More information

The U.S. Food and Drug Administration has more about statins.



-- Robert Preidt



SOURCE: The Lancet, news release, Feb. 16, 2010


'/>"/>
Copyright©2010 ScoutNews,LLC.
All rights reserved

Related medicine news :

1. Certain genetic profiles associated with recurrence-free survival for non-small cell lung cancer
2. Genes Play Role in Prognosis With Non-Small Cell Lung Cancers
3. IPC The Hospitalist Company, Inc. to Present at Deutsche Bank 2010 Small and Mid Cap Conference
4. Omnetics Nano-to-Flex Connectors Solve Big Problems in Small Spaces
5. Even a Small Dietary Reduction in Salt Could Mean Fewer Heart Attacks, Strokes and Deaths
6. Small Cuts in Salt Intake Spur Big Drops in Heart Trouble
7. NSBA 2009 Year-End Economic Report: Small Businesses Still Struggling
8. Union Tax Deal a Slap in the Face to Small Business
9. NSBA Unveils Small Business Health Care Reform Checklist
10. Small Businesses In Singapore Outmarkets & Outperforms Bigger Players in Tough Economy With Online Marketing
11. 83 Percent of Small Businesses Say No to Health Care Public Option, 89 Percent Say Government Cannot Provide Adequate Health Care
Post Your Comments:
*Name:
*Comment:
*Email:
(Date:12/9/2016)... ... December 09, 2016 , ... Flottman ... and outserts. As a means of expanding capabilities Flottman has added a ... to individually code professional inserts (PIs) and patient package inserts (PPIs) that will ...
(Date:12/9/2016)... ... December 09, 2016 , ... Mediaplanet today announces distribution of ... while encouraging readers to sign up as an organ donor for the 123,000 people ... , An organ donor can save up to 8 saves through organ donation and ...
(Date:12/8/2016)... ... December 08, 2016 , ... The West ... January 1, 2017. The name change aligns the entire company with its ... health care quality. , “We are very proud of the achievements associated with ...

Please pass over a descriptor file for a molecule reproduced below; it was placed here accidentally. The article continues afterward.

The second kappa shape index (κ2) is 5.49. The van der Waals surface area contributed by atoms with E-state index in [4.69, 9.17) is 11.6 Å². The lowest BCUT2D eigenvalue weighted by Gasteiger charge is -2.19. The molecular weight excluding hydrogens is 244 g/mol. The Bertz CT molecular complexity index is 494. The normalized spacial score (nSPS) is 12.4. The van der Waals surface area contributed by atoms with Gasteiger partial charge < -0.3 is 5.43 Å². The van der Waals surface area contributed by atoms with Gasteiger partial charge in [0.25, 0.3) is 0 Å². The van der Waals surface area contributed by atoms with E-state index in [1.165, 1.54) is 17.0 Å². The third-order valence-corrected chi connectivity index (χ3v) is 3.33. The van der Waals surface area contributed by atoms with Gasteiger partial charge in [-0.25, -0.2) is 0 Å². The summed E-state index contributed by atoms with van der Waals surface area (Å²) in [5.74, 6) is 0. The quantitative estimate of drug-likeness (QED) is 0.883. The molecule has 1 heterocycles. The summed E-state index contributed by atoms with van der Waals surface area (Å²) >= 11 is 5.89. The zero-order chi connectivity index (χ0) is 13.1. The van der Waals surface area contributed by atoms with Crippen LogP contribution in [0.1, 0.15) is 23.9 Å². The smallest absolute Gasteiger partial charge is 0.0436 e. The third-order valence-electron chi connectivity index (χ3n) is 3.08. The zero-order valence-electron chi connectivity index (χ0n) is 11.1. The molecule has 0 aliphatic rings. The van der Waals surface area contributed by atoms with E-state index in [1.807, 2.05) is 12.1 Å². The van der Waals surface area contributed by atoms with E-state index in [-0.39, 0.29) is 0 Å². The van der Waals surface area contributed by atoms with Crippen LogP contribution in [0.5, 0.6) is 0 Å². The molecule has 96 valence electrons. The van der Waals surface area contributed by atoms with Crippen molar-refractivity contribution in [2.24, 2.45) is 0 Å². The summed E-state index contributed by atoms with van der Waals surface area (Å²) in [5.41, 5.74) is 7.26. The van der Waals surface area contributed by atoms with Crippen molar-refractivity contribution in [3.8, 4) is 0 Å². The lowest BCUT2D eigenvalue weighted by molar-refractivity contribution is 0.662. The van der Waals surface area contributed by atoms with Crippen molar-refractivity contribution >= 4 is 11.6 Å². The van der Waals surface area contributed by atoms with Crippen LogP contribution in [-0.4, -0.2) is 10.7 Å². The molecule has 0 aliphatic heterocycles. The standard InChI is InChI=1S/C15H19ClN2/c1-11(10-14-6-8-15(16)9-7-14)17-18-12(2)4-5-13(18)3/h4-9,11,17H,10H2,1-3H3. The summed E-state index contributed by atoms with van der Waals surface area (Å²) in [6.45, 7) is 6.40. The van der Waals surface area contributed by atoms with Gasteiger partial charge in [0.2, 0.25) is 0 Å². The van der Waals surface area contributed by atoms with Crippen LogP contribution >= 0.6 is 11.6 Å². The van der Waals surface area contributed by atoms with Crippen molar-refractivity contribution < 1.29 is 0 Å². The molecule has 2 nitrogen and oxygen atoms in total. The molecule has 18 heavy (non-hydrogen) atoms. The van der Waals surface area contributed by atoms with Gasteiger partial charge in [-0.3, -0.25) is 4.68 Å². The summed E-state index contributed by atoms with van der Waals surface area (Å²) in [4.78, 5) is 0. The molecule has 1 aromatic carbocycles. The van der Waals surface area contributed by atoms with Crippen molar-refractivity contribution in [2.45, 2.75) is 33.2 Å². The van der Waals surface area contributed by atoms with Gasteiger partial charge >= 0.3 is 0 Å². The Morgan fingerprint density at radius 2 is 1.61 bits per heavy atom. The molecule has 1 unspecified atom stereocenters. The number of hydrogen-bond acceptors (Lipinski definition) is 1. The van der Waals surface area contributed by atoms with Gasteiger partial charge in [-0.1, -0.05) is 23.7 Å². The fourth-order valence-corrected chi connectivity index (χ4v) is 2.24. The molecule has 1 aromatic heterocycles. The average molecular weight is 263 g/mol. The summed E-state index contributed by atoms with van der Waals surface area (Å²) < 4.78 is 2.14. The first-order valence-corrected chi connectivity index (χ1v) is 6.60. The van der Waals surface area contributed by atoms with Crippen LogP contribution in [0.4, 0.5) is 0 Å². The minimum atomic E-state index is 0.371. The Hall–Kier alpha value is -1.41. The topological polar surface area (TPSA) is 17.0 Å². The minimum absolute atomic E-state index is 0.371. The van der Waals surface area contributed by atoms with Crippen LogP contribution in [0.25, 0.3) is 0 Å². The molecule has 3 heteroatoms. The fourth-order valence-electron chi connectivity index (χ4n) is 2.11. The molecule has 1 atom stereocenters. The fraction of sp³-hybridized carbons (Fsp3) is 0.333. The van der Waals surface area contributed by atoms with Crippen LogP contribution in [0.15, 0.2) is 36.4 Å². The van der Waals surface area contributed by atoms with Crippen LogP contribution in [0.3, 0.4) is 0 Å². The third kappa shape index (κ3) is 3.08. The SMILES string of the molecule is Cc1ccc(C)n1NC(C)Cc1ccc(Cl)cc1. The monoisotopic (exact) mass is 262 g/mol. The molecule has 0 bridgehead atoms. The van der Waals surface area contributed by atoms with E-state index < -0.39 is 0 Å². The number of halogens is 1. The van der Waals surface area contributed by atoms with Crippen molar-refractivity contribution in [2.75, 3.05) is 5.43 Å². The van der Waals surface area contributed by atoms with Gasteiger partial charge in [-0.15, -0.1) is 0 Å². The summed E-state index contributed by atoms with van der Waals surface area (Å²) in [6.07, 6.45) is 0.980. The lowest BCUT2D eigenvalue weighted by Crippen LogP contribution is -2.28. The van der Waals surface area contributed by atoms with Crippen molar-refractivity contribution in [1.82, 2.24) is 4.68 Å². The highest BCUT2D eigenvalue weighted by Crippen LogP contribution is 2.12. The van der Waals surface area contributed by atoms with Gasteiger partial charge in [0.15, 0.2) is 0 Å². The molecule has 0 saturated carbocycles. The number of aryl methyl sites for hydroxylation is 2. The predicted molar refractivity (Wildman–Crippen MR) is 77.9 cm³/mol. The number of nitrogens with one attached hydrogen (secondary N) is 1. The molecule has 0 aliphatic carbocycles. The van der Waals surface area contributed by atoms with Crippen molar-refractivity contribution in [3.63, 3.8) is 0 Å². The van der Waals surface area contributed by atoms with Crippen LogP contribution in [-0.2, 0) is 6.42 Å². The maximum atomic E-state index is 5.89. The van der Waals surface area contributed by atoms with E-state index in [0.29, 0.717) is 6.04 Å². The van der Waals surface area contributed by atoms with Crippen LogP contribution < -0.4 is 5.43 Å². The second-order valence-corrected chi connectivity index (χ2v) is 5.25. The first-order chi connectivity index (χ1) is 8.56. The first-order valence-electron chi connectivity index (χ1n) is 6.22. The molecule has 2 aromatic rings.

(Date:12/8/2016)... JENNERSVILLE, Pa. (PRWEB) , ... December 08, 2016 ... ... Penn Medicine Southern Chester County, a Property owned by an affiliate of Seavest, ... 72,000 square foot Penn Medicine Southern Chester County ambulatory care center (ACC) was ...
(Date:12/8/2016)... ... December 08, 2016 , ... Premier Fitness Camp (PFC) ... , the ultimate weight loss and wellness program, at their world headquarters of Omni ... provide immediate and long-term results to anyone seeking weight loss, personal development, a healthy ...
Breaking Medicine News(10 mins):
(Date:12/8/2016)... NEW YORK , Dec. 8, 2016 ... ... such as reducing loss of blood during surgeries, lowering the ... surgeries, and decreasing risks of SSIs. The patient warming systems ... and intravascular warming systems.These benefits in turn reduce the stay ...
(Date:12/8/2016)... -- KEY FINDINGS North America ... in 2016 and is expected to continue in the ... large number of surgical procedures that are taking place ... the patient temperature management market.) Patient warming and cooling ... blood during surgeries, lowering the risks of neurological disorders ...
(Date:12/8/2016)... Research and Markets has announced the addition of the "Endodontic Supplies - ... ... worldwide markets for Endodontic Supplies in US$ Thousand. The report provides separate comprehensive ... , Europe , Asia-Pacific , ... forecasts are provided for the period 2015 through 2022. Also, a six-year historic ...
Breaking Medicine Technology: